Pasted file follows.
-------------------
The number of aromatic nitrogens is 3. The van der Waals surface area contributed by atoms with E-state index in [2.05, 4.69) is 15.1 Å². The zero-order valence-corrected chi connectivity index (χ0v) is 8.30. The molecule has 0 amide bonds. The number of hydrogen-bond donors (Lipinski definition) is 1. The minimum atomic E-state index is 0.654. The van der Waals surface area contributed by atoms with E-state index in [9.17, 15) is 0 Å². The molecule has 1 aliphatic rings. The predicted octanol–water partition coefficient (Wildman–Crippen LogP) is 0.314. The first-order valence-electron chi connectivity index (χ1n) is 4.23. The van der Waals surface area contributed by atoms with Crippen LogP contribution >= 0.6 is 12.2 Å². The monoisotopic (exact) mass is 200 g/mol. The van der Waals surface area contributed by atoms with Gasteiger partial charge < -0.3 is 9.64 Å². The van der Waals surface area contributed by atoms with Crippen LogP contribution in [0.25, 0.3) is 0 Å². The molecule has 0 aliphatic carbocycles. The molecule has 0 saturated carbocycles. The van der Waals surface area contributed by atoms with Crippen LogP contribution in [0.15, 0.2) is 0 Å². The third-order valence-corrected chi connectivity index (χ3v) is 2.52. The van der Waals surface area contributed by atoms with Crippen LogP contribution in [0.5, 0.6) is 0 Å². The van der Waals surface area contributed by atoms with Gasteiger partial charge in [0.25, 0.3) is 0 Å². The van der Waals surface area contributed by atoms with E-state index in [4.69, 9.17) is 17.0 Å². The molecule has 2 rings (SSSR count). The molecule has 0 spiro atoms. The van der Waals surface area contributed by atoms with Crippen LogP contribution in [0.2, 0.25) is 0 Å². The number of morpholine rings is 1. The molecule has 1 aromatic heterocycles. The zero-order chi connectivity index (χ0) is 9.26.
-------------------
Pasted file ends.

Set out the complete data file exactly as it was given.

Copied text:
The number of aromatic nitrogens is 3. The van der Waals surface area contributed by atoms with E-state index in [2.05, 4.69) is 15.1 Å². The zero-order valence-corrected chi connectivity index (χ0v) is 8.30. The molecule has 0 amide bonds. The number of hydrogen-bond donors (Lipinski definition) is 1. The minimum atomic E-state index is 0.654. The van der Waals surface area contributed by atoms with E-state index in [9.17, 15) is 0 Å². The molecule has 1 aliphatic rings. The predicted octanol–water partition coefficient (Wildman–Crippen LogP) is 0.314. The first-order valence-electron chi connectivity index (χ1n) is 4.23. The van der Waals surface area contributed by atoms with Crippen LogP contribution >= 0.6 is 12.2 Å². The monoisotopic (exact) mass is 200 g/mol. The van der Waals surface area contributed by atoms with Gasteiger partial charge < -0.3 is 9.64 Å². The van der Waals surface area contributed by atoms with Crippen LogP contribution in [0.25, 0.3) is 0 Å². The molecule has 0 aliphatic carbocycles. The molecule has 0 saturated carbocycles. The van der Waals surface area contributed by atoms with Crippen LogP contribution in [0.15, 0.2) is 0 Å². The third-order valence-corrected chi connectivity index (χ3v) is 2.52. The van der Waals surface area contributed by atoms with Crippen LogP contribution in [0.5, 0.6) is 0 Å². The van der Waals surface area contributed by atoms with Gasteiger partial charge in [0.25, 0.3) is 0 Å². The van der Waals surface area contributed by atoms with E-state index in [4.69, 9.17) is 17.0 Å². The molecule has 2 rings (SSSR count). The molecule has 0 spiro atoms. The van der Waals surface area contributed by atoms with Crippen LogP contribution in [0.2, 0.25) is 0 Å². The number of morpholine rings is 1. The molecule has 1 aromatic heterocycles. The zero-order chi connectivity index (χ0) is 9.26.